The Letter from Gandhi to Hitler

· January 10, 2016

It seems really surprising that Gandhi could have written a letter to Hitler with a greeting like “Dear friend” and ending with “I remain, Your sincere friend.”

Gandhi sent this letter to Hitler in 1939, just as a new war was threatening peace in Europe; it seems that the letter never came into Hitler’s possession, but it a text that reveals an incredible amount about one of the most admired people ever and one who is still admired by us today.

He had a masterful way relating to the world through understanding and humility, which gave him the ability to win thousands of battles without starting a single war. He clearly had plenty of mental dexterity, a form of interpersonal intelligence, that Gadner describes in his theory of multiple intelligences.

Dear friend,

Friends have been urging me to write to you for the sake of humanity. But I have resisted their request, because of the feeling that any letter from me would be an impertinence. Something tells me that I must not calculate and that I must make my appeal for whatever it may be worth.

It is quite clear that you are today the one person in the world who can prevent a war which may reduce humanity to the savage state. Must you pay the price for an object however worthy it may appear to you to be? Will you listen to the appeal of one who has deliberately shunned the method of war not without considerable success? Any way I anticipate your forgiveness, if I have erred in writing to you.


I remain,

Your sincere friend.

Interestingly, this letter was criticized by the public, who believed that he had used too submissive a tone. But Gandhi did not have the slightest doubt: you do not make yourself better understood simply by shouting louder…This had already been shown in his famous, peaceful “Salt March” and in all the protests that he organized in his lifetime.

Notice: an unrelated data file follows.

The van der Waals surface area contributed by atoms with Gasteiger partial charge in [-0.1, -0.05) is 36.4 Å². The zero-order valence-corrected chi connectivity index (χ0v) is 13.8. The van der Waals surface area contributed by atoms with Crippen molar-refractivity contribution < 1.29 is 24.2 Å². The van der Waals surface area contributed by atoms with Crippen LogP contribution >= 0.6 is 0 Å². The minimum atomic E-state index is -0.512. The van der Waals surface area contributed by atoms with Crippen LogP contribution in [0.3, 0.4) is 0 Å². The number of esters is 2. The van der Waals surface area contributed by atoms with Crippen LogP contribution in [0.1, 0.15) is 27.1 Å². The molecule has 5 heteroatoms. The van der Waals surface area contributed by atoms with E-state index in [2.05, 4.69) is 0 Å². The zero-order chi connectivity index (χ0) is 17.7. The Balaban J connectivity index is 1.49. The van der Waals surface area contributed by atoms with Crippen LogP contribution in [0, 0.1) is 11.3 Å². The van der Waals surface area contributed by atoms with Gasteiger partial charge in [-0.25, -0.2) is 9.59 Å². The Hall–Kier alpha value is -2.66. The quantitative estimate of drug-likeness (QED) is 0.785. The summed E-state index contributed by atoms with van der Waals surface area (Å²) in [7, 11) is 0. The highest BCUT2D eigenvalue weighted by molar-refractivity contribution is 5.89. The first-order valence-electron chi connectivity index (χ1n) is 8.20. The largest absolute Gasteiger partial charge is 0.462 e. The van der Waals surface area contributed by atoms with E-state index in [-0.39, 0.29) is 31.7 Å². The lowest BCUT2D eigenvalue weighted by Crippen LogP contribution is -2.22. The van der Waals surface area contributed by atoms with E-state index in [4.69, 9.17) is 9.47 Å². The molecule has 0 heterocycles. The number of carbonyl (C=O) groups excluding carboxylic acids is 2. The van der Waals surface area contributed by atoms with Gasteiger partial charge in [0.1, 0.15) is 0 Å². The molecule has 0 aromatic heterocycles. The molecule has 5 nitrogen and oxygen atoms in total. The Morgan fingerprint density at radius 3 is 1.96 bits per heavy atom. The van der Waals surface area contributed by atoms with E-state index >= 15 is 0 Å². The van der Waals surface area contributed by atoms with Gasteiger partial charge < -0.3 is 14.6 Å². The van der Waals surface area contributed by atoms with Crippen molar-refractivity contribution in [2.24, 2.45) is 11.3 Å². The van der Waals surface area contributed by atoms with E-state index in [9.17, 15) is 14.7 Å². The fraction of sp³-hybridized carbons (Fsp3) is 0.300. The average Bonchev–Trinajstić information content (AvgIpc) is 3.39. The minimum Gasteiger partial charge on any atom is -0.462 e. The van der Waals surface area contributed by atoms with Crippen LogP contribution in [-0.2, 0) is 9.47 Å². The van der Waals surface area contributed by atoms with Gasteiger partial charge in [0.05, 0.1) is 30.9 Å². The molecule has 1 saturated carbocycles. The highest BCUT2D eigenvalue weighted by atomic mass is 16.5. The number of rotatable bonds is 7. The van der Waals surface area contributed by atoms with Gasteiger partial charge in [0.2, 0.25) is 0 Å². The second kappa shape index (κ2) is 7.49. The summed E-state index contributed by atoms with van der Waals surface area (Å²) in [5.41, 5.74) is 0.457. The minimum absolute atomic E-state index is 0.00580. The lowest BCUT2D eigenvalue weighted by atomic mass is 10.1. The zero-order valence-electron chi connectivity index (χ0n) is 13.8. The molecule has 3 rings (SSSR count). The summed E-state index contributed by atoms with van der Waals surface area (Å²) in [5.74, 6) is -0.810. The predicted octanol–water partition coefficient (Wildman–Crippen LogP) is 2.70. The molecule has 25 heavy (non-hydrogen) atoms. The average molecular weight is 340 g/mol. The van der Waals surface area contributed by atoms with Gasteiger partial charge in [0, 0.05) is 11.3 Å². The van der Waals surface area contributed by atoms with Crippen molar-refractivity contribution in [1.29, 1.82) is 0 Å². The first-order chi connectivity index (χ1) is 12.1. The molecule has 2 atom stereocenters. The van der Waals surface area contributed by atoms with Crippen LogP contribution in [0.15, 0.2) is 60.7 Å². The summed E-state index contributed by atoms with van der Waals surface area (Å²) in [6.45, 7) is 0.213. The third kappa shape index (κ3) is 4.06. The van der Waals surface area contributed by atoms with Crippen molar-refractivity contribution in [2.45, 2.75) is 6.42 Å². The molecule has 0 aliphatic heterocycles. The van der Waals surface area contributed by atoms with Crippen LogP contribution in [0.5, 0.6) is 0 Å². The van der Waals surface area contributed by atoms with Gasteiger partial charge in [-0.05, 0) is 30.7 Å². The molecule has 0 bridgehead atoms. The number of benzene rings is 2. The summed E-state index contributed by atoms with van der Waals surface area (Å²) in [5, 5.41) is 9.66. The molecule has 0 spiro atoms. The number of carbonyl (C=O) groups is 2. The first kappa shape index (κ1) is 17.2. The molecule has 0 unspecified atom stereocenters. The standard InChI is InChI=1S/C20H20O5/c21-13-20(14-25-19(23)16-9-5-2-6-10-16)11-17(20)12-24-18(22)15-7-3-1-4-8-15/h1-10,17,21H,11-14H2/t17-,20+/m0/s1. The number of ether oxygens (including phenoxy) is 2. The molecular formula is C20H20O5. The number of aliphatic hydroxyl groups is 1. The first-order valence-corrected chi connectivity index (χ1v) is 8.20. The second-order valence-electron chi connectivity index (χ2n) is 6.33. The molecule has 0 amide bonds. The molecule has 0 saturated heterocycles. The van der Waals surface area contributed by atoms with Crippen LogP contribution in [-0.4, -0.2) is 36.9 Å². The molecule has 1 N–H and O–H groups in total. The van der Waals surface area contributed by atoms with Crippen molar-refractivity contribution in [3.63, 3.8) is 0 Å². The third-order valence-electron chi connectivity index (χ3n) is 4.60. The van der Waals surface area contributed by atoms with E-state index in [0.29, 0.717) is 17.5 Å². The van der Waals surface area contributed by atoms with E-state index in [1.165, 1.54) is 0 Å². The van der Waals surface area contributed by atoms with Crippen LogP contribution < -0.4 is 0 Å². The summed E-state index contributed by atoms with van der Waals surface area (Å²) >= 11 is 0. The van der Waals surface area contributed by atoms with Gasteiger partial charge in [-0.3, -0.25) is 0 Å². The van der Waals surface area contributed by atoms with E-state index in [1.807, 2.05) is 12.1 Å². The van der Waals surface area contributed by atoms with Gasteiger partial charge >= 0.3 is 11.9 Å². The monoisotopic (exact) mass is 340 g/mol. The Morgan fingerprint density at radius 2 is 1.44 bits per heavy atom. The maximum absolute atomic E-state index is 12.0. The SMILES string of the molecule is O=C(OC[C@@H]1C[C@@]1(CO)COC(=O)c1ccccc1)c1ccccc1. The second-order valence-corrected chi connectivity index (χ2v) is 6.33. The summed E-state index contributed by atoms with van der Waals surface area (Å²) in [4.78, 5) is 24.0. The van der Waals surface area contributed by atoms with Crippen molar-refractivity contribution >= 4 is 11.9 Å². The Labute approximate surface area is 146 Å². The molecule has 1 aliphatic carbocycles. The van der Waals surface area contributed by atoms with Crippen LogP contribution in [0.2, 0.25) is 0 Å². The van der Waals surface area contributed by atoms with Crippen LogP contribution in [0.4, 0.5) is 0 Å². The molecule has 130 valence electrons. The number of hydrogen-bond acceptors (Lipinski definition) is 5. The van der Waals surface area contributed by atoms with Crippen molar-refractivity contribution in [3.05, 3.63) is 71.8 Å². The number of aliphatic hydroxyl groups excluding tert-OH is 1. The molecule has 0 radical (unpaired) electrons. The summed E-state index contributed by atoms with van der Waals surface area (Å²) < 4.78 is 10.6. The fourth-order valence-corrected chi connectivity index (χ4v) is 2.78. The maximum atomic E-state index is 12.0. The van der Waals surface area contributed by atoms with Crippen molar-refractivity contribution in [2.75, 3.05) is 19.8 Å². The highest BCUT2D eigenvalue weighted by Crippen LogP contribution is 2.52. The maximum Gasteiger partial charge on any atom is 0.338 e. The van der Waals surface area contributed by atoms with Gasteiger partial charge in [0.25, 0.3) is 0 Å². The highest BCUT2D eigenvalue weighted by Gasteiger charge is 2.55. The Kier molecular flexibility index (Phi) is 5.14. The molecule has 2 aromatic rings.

Gandhi would later send a second letter to Hitler on December 24, 1940, appealing to him to stop the war. Today, these two letters can be found in Mani Bhavan, Bombay, where this “peaceful rebel” lived for nearly 20 years. Mani Bhavan is a simple museum that invites us to better know this important figure.

The history of humanity offers us countless examples of how our the way we choose to face the world can result in the best actions of mankind as well as the greatest atrocities.

And it is because psychology is all over. It is in art and it is in history, it is in the ways we greet our neighbor when we see them on their doorstep or in the way that we address the supermarket employee “who has cut” in that endless line that is getting on our nerves, and it is on the highway when we are driving and there is traffic jam…

To finish up with this reflection, we leave you some other interesting examples from history of how “the mind rules the world” and how it can draw out the best and the worst of us towards others.

  • Democracy in Athens in 460 BC. One of the first important milestones in history. A concept that would revolutionize and change the way that we see societies. Power does not exclusively belong to one person, but to everyone. In this way, we may all be happier in our daily lives with a fair legislative system that is not only for a few but for the entire community.
  • The invention of the printing press in 1450. An important milestone for understanding that education and culture must be accessible for everyone. Education is the most powerful weapon for making a positive change in the world.
  • Women obtain the right to vote in 1893. The place was New Zealand. One by one, other nations would be added to this list. Women have a lot to bring to society…
  • The USA launches the atomic bomb in 1945. An example of human barbarism.

What other historic incidents seem important to you for improving our human relations?

“He who really knows what he is talking about has no reason to raise his voice.”

Leonardo Da Vinci